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Austin Reagan and Victoria Mills headshot

The Missing Ingredient in Corporate Sustainability Rankings

In the corporate responsibility space, lists or rankings can help stakeholders assess ESG performance and identify leaders from among those making environmental commitments – and can also help companies evaluate their own performance and attract top talent.

Companies spend countless hours every year applying to appear on elite lists, such as Fast Company’s “50 Most Innovative Companies” list, Fortune’s “Change the World” list, Forbes’ “The World’s Most Reputable Companies” list, or Glassdoor’s “Best Places to Work,” to name a few.

After all, who wouldn’t want to claim, “voted the best/most [fill in the blank] company for three years in a row!”? 

In the field of corporate and social responsibility, these kinds of lists or rankings can help stakeholders assess corporate environmental performance and identify leaders from among the hundreds that have made environmental commitments – but they can also help companies assess their own environmental performance and attract top talent.

Yet as a new report reveals, these lists should be taken with a grain of salt, because by leaving out corporate lobbying activities, top-tier rankings provide stakeholders an incomplete picture of a company’s sustainability ambitions and performance. And because they neither recognize support for nor penalize opposition to climate policy, they don’t actually measure leadership.

The urgency and magnitude of the climate challenge demands a much bigger response than cutting greenhouse gas emissions within a company’s facilities or even its entire supply chain. Only public policy can deliver the pace and scale of reductions necessary to avoid the worst impacts of climate change, which is expected to cost the U.S. economy between $280-520+ billion annually by the end of the century.

As the co-founder and executive director of InfluenceMap notes, “Judging companies solely based on operational and product emissions is insufficient.” Or as the Harvard Business Review has noted, “Green ratings ought to include political transparency scores to get a fuller picture of corporate greenness.”

Why, then, does only one of the top corporate sustainability rankings recognize businesses for lobbying for pro-climate policies? 

The short answer is a lack of transparency around lobbying activities, whether related to climate change or anything else.

Fortunately, this is starting to change. Shareholder resolutions demanding transparency on corporate lobbying activities continue to grow in number, as do shareholder resolutions demanding analysis of climate risk. As these pressures converge, it will create a clear opportunity for business leaders to show leadership by making sure their political activities match their sustainability rhetoric.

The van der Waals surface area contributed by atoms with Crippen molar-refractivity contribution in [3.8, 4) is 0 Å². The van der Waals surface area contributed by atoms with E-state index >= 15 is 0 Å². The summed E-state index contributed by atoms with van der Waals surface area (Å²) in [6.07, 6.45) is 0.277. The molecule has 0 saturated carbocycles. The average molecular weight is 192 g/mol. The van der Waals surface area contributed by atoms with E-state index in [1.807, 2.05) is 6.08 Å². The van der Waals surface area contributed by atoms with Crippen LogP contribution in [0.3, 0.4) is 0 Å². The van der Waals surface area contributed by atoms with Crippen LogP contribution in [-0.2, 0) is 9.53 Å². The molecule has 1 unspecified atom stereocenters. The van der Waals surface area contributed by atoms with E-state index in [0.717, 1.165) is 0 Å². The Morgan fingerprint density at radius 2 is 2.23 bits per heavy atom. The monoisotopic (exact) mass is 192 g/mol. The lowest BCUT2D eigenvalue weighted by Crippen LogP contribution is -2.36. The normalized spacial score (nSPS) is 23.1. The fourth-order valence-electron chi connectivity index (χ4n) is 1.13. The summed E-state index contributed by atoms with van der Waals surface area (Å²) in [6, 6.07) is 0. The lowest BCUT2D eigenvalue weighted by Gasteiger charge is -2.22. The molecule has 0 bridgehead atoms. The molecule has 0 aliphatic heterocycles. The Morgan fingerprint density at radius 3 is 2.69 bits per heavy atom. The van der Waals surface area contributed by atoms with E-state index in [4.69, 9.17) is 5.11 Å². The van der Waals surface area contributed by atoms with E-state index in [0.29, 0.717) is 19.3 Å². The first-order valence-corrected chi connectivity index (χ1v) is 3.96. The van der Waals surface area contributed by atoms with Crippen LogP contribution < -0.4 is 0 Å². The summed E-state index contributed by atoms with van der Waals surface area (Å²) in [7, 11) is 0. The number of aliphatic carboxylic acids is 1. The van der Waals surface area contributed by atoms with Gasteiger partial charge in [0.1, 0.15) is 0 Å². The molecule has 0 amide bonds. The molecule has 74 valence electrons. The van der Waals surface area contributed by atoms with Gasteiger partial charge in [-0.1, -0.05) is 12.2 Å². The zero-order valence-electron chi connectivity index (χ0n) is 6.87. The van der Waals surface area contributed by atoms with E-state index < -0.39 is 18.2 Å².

In the meantime, ranking entities could improve transparency by recognizing or even requiring disclosure of corporate engagement in climate policy. This would enable ranking entities to give their audiences ‒ consumers, investors, employees and companies themselves ‒ a more complete picture of a company’s sustainability performance.

This is of course easier said than done, and many questions remain, such as how to evaluate and score lobbying activities consistently across rankings. The new report, The Blind Spot in Corporate Sustainability Rankings: Climate Policy Leadership, recommends that as a starting point, rankings entities ask companies questions drawn from the U.N. Global Compact Guide for Responsible Corporate Engagement in Climate Policy. The important thing is to begin collecting this information in some form.

The most powerful tool companies have to fight climate change is their political influence. Only when sustainability rankings reflect how companies are using that influence can they truly show what leadership in sustainability looks like. And that’s a list worth striving to be on.

Image credit: Jeremy Goldberg/Unsplash

Austin Reagan  and Victoria Mills headshotAustin Reagan and Victoria Mills

Victoria Mills is a managing director at Environmental Defense Fund. She leads EDF’s work with companies to advance public policies consistent with their climate and energy goals. Austin Regan is an outreach coordinator at EDF He provides research and support for corporate climate policy engagement.

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